Wirtschaftsprüferkammer (German Chamber of Public Accountants)

Yes. As discussed in the public hearing on January 5th, 2016, the information to be provided should refer to issues occurring once the implementation process is finished (beginning 2017).
We welcome the proposed proportionality approach as it implicates that only appropriate infor-mation will be exchanged. That may lead to less costs and efforts for the parties of the dialogue as well as for audit clients who usually have to pay for any additional work of their auditors.

However, we would like to point out that the draft guidelines do not specify the meaning of proportionality in terms of its lower limits. They only mention the opposite direction in relation to global and other systemically important institutions.
German public accountants and sworn auditors are subject to confidentiality according to § 43 Para. 1 Sentence 1 of the German Public Accountant Act (Wirtschaftsprüferordnung) and § 9 and § 10 of the German Professional Charter (Berufssatzung WP/vBP). Article 23 of the Audit Directive 2006/43/EC of May 17, 2006 as well as § 323 Para. 1 Sentence 1 of the German Commercial Code (Handelsgesetzbuch) regulate that duty with regard to public auditors. A breach of that duty is also a criminal offence according to § 203 and 204 of the German Criminal Code (Strafgesetzbuch).

Confidentiality rules ensure that all information and documents to which a statutory auditor has access when carrying out a statutory audit are protected (Article 23 Para. 1 of the Audit Directive). The professional duty of confidentiality aims to protect the client’s and the public’s trust in the accounting profession and is the basis of an effective public audit.

When discussing a possible override of confidentiality and justifying it with the public interest, one should bear in mind that confidentiality is a core principle that is also in the public interest. Confidentiality enables the extensive disclosure of facts and circumstances within the relationship of the audited entity and its auditor and therefore contributes to improving the quality of the auditor´s work from which the stakeholders and the public benefit. In contrast, overriding confidentiality may run the risk of creating inappropriate disincentives for the audited entity for the disclosure of certain information and circumstances resulting in a decrease of information pro-vided. In other words, the relationship of the auditor and the audited entity might be affected negatively, also against the background of the aforementioned lack of legal certainty for the auditor.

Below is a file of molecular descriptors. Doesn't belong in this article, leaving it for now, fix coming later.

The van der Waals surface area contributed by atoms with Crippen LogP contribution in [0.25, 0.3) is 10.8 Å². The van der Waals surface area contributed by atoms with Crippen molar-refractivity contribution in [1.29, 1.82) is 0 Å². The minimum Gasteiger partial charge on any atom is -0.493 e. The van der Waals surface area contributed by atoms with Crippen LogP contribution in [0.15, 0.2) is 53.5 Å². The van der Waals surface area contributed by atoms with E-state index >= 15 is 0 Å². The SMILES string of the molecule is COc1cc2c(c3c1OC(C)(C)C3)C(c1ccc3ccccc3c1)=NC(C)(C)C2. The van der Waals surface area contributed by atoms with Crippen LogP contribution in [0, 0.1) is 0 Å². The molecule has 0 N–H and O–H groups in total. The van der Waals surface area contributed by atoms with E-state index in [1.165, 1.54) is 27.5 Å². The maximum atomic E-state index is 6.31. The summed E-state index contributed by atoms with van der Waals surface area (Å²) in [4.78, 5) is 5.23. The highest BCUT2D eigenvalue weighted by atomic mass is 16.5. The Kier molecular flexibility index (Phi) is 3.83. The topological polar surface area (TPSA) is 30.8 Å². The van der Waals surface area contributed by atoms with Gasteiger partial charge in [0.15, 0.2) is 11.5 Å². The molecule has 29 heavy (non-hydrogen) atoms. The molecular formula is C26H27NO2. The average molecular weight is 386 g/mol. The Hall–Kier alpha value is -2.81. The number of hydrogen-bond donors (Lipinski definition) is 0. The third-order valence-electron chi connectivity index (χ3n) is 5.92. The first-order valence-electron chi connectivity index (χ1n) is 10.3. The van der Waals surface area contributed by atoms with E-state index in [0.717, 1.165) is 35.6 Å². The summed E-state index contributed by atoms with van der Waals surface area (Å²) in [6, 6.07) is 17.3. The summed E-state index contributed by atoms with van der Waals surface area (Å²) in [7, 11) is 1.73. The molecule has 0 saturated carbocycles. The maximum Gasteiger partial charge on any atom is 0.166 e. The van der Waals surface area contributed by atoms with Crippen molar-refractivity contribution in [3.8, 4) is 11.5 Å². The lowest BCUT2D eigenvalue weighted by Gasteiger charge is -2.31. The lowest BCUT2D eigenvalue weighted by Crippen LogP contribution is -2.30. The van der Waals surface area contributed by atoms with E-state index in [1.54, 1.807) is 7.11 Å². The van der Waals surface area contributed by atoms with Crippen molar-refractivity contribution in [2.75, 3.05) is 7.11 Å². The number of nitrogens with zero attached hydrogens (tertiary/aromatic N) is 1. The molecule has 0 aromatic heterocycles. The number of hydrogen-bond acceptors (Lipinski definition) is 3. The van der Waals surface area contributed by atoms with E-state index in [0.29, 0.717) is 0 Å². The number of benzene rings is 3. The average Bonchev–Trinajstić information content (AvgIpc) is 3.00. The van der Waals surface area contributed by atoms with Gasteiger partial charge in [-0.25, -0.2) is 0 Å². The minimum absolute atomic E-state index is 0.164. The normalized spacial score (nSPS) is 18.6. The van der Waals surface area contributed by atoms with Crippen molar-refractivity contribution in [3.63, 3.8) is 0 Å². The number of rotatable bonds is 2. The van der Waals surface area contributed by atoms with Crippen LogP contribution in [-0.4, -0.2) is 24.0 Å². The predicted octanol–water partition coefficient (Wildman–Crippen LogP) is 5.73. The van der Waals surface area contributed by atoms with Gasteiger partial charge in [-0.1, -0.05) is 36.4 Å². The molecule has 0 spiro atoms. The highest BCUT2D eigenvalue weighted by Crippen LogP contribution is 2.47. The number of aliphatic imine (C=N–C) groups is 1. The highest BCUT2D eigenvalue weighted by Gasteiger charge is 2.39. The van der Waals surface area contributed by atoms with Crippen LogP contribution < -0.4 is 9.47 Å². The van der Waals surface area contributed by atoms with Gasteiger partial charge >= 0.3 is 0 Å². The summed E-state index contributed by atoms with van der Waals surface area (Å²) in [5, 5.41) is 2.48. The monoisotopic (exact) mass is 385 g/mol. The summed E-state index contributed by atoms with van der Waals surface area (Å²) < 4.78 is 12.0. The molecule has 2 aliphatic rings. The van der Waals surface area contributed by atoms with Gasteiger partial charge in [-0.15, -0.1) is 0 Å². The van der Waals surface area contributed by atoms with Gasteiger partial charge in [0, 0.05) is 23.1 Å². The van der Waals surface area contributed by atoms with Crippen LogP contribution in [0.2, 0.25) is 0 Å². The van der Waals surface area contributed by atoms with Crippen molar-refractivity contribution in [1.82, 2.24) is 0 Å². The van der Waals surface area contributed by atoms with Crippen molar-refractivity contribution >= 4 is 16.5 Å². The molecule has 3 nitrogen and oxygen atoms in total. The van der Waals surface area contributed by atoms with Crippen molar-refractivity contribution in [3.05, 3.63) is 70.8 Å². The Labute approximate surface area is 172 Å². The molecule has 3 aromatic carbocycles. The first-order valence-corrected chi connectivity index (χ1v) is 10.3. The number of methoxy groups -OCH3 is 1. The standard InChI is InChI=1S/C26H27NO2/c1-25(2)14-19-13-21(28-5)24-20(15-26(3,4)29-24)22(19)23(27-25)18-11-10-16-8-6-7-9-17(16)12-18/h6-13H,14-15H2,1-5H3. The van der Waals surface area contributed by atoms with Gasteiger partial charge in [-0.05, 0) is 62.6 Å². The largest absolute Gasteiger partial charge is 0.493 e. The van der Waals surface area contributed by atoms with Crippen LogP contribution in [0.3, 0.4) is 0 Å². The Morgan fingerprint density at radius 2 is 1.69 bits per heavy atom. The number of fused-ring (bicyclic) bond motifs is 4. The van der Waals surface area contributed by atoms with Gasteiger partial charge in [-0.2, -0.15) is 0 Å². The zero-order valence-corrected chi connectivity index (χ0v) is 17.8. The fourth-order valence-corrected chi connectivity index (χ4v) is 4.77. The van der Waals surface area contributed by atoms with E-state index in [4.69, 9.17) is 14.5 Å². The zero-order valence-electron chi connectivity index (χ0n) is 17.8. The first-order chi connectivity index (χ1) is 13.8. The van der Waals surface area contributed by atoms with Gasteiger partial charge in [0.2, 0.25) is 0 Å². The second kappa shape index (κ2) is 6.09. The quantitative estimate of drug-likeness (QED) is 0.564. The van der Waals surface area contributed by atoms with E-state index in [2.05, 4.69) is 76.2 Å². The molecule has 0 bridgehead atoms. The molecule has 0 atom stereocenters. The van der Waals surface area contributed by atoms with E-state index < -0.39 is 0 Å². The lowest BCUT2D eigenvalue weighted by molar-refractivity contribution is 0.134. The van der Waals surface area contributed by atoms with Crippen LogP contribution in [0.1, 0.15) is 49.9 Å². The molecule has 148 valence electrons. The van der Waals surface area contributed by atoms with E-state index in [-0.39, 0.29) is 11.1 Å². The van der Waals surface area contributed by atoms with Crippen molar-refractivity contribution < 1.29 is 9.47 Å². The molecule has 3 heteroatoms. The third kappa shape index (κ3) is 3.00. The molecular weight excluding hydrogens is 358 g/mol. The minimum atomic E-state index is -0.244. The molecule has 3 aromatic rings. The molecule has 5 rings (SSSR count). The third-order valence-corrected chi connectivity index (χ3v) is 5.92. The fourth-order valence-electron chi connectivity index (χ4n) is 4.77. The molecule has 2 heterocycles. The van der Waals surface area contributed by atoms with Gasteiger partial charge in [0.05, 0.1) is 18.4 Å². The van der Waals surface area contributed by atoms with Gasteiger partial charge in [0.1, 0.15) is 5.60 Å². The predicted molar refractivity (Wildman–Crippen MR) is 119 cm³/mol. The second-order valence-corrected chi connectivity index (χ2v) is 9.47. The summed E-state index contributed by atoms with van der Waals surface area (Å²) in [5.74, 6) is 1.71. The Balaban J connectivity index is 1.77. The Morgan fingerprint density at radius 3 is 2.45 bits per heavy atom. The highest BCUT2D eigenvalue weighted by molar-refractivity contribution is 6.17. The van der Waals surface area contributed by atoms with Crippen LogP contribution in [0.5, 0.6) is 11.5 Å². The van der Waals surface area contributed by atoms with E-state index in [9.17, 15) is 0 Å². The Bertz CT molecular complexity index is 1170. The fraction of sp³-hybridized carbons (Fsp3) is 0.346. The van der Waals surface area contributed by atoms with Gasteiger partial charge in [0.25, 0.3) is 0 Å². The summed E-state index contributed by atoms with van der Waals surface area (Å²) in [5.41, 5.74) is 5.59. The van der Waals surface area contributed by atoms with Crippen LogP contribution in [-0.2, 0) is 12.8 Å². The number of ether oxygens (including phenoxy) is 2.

The framework in Annex I provides the authorities an ample scope when incorporating it into their practices. In every single case they can request a broad range of information that does not only refer to the audit process (see Annex I in detail). According to No. 28 and 45 the authority should consult the auditor with regard to the scope of the information shared and the frequency and timing of the communication. We are concerned that authorities do not use their option to consult the auditor on the issue of which and how much information is to be disclosed. If an authority does not request specific (proportional) information the auditor has to decide if information provided to the authority is actually relevant to the supervisory task. Despite Article 12 Para. 3 of the Audit Regulation there is a liabilty risk for the auditor as there is no guarantee that in a lawsuit a court also considers that information with no relevance to the supervisory task was provided in good faith.

In addition, the draft guidelines do not involve any legal consequences in case of disagreements between authorities and auditors with regard to the relevance of information to the supervisory task.

Annex I in detail:

Auditors should only be obliged to provide audit related information. Thus, all information to be provided by auditors should be limited to the audit report (Article 10 of the Audit Regulation), the additional report to the audit committee (Article 11 of the Audit Regulation) and to the report to supervisors (Article 12 Para. 1 Subpara. 1 a) to c) of the Audit Regulation). Furthermore, German auditors have to prepare a detailed report („Prüfungsbericht“ according to § 321 of the German Commercial Code, in Germany translated as long-form audit report) that also includes all relevant audit information.